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Research Project: Enhancing Water Resources, Production Efficiency and Ecosystem Services in Gulf Atlantic Coastal Plain Agricultural Watersheds

Location: Southeast Watershed Research

Title: SWAT+ estimates of peak flows for a Coastal Plain Watershed

Author
item Bosch, David - Dave
item BIEGER, KATRIN - TEXAS A&M AGRICULTURAL EXPERIMENT STATION
item Arnold, Jeffrey
item ALLEN, PETER - BAYLOR UNIVERSITY

Submitted to: Annual International SWAT Conference
Publication Type: Abstract Only
Publication Acceptance Date: 6/1/2019
Publication Date: 7/17/2019
Citation: Bosch, D.D., Bieger, K., Arnold, J.G., Allen, P. 2019. SWAT+ estimates of peak flows for a Coastal Plain Watershed [abstract]. Annual International SWAT Conference. Pg. 5.

Interpretive Summary: Peak-streamflow estimates are required for assessment of flood risk, flood-plain management, and cost effective design of structures. In watersheds with shallow water tables, peak-streamflow is heavily influenced by available water storage in the subsoil. Available storage is influenced by topography, geology, vegetation, antecedent rainfall, and climatic season. Accurate streamflow estimates must incorporate accurate representations of the available storage. We examined forty-five (1972-2016) years of streamflow data from the Little River Experimental Watershed (LREW) to test the ability of the SWAT+ model to estimate peak streamflow. The LREW is located near Tifton, Georgia, in the Southeastern Plains Ecoregion of the U.S.A. Flow within the watershed is heavily influenced by groundwater. The peak flow events from this period of record were examined based upon antecedent rainfall and climatic season. Comparisons were then made between the observed peak flow data and SWAT+ estimates of peak flow. The ability of the SWAT+ model to accurately estimate peak flow for the LREW based upon precipitation and climatic season was evaluated.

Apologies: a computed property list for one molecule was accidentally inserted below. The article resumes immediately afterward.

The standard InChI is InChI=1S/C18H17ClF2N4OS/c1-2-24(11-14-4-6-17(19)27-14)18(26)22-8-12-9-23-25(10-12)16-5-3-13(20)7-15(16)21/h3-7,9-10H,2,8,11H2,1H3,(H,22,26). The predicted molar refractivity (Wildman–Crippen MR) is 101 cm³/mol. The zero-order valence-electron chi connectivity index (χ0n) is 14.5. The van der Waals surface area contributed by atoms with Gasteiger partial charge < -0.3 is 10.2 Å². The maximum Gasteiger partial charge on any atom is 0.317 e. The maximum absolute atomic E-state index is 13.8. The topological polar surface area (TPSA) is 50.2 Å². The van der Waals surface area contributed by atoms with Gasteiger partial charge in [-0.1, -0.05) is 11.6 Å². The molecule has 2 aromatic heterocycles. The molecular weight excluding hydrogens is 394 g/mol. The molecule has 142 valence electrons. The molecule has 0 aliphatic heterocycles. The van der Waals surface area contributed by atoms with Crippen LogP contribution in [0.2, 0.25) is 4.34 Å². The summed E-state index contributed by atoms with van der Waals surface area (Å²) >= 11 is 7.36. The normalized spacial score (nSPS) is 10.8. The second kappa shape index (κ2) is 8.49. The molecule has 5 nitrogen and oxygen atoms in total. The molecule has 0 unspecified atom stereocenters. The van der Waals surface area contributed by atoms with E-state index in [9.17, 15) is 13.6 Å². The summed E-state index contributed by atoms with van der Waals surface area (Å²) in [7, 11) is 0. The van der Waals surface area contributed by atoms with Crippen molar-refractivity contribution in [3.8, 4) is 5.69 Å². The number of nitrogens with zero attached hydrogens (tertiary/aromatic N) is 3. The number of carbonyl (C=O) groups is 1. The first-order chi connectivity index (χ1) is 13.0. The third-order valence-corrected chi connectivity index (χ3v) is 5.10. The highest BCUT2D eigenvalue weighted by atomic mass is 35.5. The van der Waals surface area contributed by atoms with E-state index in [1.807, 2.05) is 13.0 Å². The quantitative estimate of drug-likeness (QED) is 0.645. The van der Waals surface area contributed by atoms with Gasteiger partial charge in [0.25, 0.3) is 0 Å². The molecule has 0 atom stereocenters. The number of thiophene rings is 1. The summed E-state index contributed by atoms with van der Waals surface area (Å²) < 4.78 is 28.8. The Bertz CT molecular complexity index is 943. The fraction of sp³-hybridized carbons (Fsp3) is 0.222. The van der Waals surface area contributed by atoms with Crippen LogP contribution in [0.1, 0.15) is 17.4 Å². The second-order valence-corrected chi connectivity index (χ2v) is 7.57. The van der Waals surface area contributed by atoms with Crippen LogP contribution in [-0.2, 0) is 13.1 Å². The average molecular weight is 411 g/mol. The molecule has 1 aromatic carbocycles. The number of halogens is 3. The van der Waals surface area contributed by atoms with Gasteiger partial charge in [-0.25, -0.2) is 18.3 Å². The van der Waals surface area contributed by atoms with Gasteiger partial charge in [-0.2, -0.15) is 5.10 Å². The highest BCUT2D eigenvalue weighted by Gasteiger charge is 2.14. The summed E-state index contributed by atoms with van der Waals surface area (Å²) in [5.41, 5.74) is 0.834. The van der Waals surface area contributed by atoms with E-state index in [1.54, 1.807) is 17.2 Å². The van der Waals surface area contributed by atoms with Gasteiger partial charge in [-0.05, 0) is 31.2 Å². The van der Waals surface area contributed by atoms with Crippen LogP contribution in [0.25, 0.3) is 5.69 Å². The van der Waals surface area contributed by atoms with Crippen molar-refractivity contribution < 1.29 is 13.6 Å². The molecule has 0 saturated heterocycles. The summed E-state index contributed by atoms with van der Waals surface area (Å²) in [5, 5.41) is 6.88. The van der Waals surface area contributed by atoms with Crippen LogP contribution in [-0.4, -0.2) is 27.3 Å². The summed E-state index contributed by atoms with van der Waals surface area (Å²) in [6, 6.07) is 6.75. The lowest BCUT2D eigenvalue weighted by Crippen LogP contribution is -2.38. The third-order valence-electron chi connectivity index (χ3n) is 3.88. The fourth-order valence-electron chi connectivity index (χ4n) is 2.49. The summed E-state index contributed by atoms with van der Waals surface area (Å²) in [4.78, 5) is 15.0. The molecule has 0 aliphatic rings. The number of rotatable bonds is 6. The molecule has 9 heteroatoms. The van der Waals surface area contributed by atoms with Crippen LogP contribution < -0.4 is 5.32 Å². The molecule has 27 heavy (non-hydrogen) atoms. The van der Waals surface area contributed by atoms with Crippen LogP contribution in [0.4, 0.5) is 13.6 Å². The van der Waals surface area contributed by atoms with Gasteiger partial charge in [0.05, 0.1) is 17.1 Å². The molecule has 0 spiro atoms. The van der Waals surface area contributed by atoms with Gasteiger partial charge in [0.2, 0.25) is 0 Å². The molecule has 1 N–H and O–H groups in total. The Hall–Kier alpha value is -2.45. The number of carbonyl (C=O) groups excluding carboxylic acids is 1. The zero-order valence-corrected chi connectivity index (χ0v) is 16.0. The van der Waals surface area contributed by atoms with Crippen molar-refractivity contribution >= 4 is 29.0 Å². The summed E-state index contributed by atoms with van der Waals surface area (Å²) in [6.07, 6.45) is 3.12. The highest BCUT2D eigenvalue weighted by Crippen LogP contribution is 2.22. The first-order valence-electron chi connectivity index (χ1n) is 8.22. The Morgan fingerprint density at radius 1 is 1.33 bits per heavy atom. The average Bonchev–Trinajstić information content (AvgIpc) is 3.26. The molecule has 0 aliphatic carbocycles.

Technical Abstract: Peak-streamflow estimates are required for assessment of flood risk, flood-plain management, and cost effective design of structures. In watersheds with shallow water tables, peak-streamflow is heavily influenced by available water storage in the subsoil. Available storage is influenced by topography, geology, vegetation, antecedent rainfall, and climatic season. Accurate streamflow estimates must incorporate accurate representations of the available storage. We examined forty-five (1972-2016) years of streamflow data from the Little River Experimental Watershed (LREW) to test the ability of the SWAT+ model to estimate peak streamflow. The LREW is located near Tifton, Georgia, in the Southeastern Plains Ecoregion of the U.S.A. Flow within the watershed is heavily influenced by groundwater. The peak flow events from this period of record were examined based upon antecedent rainfall and climatic season. Comparisons were then made between the observed peak flow data and SWAT+ estimates of peak flow. The ability of the SWAT+ model to accurately estimate peak flow for the LREW based upon precipitation and climatic season was evaluated.